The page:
The opinion of the court was delivered by: Chief Magistrate Judge Amy Reynolds Hay
Joseph Thomas Laemmle ("Petitioner"), proceeding with counsel, has filed the instant Section 2254 petition, seeking to challenge his convictions for, inter alia, multiple counts of Indecent Assault and/or Corruption of Minors, involving children between the ages of 8 and 13 years old. Petitioner engaged in the criminal conduct on June 11, 2000 and on June 1, 1999, more than nine years ago. Petitioner pled nolo contendere to these charges. On September 2, 2002, Petitioner received a sentence of imprisonment for 9 to 18 months and a concurrent term of probation in the aggregate of 10 years. Dkt.  at 2, ¶ 4. Petitioner is currently serving the sentence of probation.*fn1
Petitioner raises two claims in the current habeas petition:
Petitioner raises the following grounds (which were not pursued in any of said [state court] proceedings due to ineffective assistance of prior counsel -- occurring prior to October 18, 2005 [i.e., the date on which the Post Conviction Relief Act ("PCRA") trial court denied the PCRA petition*fn2]-- in violation of the Sixth Amendment to the United States Constitution): GROUND 1: Whether the court of Common Pleas violated Petitioner's right to Due Process -- under the Fourteenth Amendment to the United States Constitution -- by failing to inform Petitioner, prior to pleading guilty, of the Megan's Law sexual offender registration requirements and public notice provisions where, had Petitioner known of said requirements/provisions, he would not have pled guilty? GROUND 2: Whether plea and sentencing counsel was ineffective was ineffective -- in violation of the Sixth and Fourteenth Amendments to the United States Constitution -- by failing to inform Petitioner, prior to pleading guilty, of the Megan's law sexual offender registration requirements and public notice provisions where, had Petitioner known of said requirements/provisions, he would not have pled guilty?
Because the petition is time barred, it should be dismissed. In the alternative, because the two issues are procedurally defaulted, the petition should be dismissed. In the alternative, because the issues are meritless, the petition should be dismissed.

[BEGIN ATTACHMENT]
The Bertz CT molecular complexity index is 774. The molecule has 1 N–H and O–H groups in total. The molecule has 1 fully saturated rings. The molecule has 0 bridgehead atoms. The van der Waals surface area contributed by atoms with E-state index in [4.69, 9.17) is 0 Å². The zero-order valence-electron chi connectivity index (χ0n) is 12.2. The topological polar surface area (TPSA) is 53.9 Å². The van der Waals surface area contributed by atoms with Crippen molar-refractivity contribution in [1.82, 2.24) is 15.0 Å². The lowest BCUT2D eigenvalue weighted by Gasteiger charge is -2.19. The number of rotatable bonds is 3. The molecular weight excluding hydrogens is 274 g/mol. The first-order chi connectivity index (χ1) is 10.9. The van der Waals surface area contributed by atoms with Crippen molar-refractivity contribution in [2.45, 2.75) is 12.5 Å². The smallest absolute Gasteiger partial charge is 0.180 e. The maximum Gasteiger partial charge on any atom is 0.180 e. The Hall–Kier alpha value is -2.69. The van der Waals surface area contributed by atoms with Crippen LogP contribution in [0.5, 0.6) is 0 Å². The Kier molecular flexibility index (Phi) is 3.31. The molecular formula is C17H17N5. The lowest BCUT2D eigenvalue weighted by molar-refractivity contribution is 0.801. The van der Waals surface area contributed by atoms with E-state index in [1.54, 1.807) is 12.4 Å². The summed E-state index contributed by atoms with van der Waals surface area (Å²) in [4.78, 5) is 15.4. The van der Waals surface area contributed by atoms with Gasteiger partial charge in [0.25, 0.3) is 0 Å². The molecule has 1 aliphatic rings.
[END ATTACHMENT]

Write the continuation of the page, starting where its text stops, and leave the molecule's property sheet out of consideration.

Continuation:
I. Relevant Procedural and Factual History
Petitioner, through the same counsel who had represented Petitioner on appeal to the Superior Court during the PCRA proceedings (but not during the PCRA trial Court proceedings) filed the instant habeas petition on March 5, 2008. Respondents filed their answer, Dkt. , in which they raised the following defenses: (1) AEDPA's statute of limitations, (2) procedural default and (3) failure to show entitlement to relief under the Antiterrorism and Effective Death Penalty Act of 1996 ("AEDPA") on the merits. Dkt. . Thereafter the Respondents filed a Supplemental Answer that contained copies of many of the relevant state vourt records as well as of the state court dockets. Dkt. . Petitioner did not file a traverse. All parties have consented to the plenary exercise of jurisdiction by the Magistrate Judge. Dkt.  & .
A. The Petition is Time Barred
The Pennsylvania Supreme Court denied Petitioner's Petition for Allowance of Appeal ("PAA") in the direct appeal on November 9, 2004. Commonwealth v. Laemmle, 862 A.2d 1254 (Table) (Pa. Nov. 9, 2004). Petitioner's conviction became final for AEDPA purposes 90 days thereafter, i.e., February 7, 2005. See United States Supreme Court Rule 13 (providing that a petition for certiorari must be filed no later than 90 days after entry of an order denying discretionary review by the state court of last resort); Stokes v. District Attorney of Philadelphia, 247 F.3d 539, 542 (3d Cir. 2001)(explaining that AEDPA's phrase "became final by... expiration of time for seeking [direct]... review" includes the 90 days time in which to seek certiorari); Morris v. Horn, 187 F.3d 333, 337 n.1 (3d Cir. 1999).
Petitioner did not file his PCRA petition until May 13, 2005, when his apparently privately retained counsel filed a PCRA petition on his behalf. Dkt. [9-5] at 1 to 6. Accordingly, from February 7, 2005 until May 12, 2005,*fn3 a total of 94 days of AEDPA's 365 day statute of limitations passed.*fn4 The PCRA petition remained "pending" only until May 23, 2007, when the Pennsylvania State Supreme Court denied it. Commonwealth v. Laemmle, 923 A.2d 1173 (Table) (Pa. May 23, 2007). Stokes v. District Attorney of Philadelphia County, 247 F.3d 539, 542 (3d Cir. 2001)(90 day period in which to file a petition for certiorari after discretionary review by the State Supreme Court in post conviction proceedings does not toll AEDPA's statute of limitations). Because the PCRA petition was pending for at least a portion of May 23, 2007, and hence, the AEDPA statute of limitations was tolled. The statute of limitations did not begin to run again until May 24, 2007. It then continued to run until March 5, 2008, the date whereon counsel filed the instant habeas petition. A total of 286 days passed between May 24, 2007 and March 5, 2008.*fn5 Adding those days to the 94 days that previously passed (between the date Petitioner's conviction became final and the date he filed his PCRA petition) provides the sum total of 380 days or 15 days beyond the AEDPA one year statute of limitations.
As noted previously, the Respondents invoked AEDPA's Statute of limitations and Petitioner did not file a traverse arguing against the application of the Statute of limitations. In the habeas petition, the sole reference to AEDPA's statute of limitations is the following: "TIMELINESS OF MOTION: This motion is timely commenced pursuant to 28 U.S.C. § 2254(d)(1)(A) and (2)." ...